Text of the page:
- 19 Feb 2021
Daniil Medvedev believes he has “nothing to lose” in Sunday’s Australian Open final against Novak Djokovic.
Medvedev reached his second grand slam decider after an impressive 6-4 6-2 7-5 victory over Stefanos Tsitsipas in their last-four clash in Melbourne on Friday.
The Russian fourth seed became the 25th man in the Open Era to record a Tour-level winning streak of 20 as he continued his incredible form.
Medvedev said in an on-court interview all the pressure in the final would be on Djokovic, who has won the Australian Open a record eight times.
Despite seeking his maiden grand slam crown, the 25-year-old – who has won three of his past four meetings with Djokovic – said he had nothing to lose in the final.
“I think he’s the favourite because he didn’t lose. In eight occasions that he was here in the semis he won the tournament. Me, I’m, how you can call it, I don’t know how you call it in English, not an outsider, but I’m the challenger, the guy that challenges the guy who was eight times in the final and won eight times. And I’m happy about it,” Medvedev told a news conference.
“I like to play against Novak. We have, since the first one when I was ranked 60, we had always tough matches physically, mentally. And he’s one of the greatest tennis players in the history of tennis. So playing the final against him is superb. I’m really happy about it. Let’s see what happens on Sunday.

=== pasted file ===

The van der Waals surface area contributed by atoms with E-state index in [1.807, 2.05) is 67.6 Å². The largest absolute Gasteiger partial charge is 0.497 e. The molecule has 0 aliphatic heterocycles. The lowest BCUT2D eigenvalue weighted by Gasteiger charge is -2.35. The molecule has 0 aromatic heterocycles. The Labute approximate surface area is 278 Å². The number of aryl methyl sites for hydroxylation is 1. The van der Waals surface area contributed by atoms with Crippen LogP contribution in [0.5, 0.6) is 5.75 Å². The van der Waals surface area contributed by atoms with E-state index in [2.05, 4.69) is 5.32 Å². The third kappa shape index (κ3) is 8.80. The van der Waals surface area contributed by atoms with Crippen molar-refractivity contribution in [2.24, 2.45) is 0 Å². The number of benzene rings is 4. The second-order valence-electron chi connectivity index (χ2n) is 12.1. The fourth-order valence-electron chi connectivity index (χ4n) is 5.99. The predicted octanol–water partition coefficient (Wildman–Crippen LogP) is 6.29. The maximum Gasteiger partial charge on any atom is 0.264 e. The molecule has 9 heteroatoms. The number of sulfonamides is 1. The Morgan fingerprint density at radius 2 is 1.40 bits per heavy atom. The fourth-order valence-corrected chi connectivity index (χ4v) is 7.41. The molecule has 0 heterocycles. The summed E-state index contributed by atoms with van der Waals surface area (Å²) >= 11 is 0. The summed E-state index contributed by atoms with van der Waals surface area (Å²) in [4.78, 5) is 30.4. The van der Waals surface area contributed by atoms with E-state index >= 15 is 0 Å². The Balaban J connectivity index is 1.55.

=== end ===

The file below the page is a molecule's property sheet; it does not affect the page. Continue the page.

“When I say no pressure, for sure when we get out there we both feel pressure. I want to win my first one. He wants to win number 18. We don’t know for who the crowd is going to be. It’s all the small details.
“I think if we talk in general, well, I have nothing to lose, to be honest.”
“I played one Grand Slam final already, for sure was tight in many moments there…experience is the key.”@DaniilMedwed plans to lean on lessons learned from the 2019 #USOpen to help him in the big moments on Sunday #AusOpen | #AO2021 pic.twitter.com/besDFhuTAX
— #AusOpen (@AustralianOpen) February 19, 2021
Medvedev hit 46 winners and 21 unforced errors against Tsitsipas, overcoming a third-set blip to close out his victory.
As the Rod Laver Arena crowd attempted to get Tsitsipas back into the contest, Medvedev claimed a key break in the 11th game of the third set with a tremendous backhand pass down the line, which he celebrated with a dance.
“They [the crowd] were mostly for him, and that was, you know, the moment that I won the match, we should say. Of course you have to serve after, but that was important moment. So I wanted them to recognise me, I would say, because the shot was unbelievable, I think one of my best shots in my career,” Medvedev said.
“Actually, my legs were facing the other way of the court because I didn’t have time, so I have no idea how I made this, and I was really happy about it.”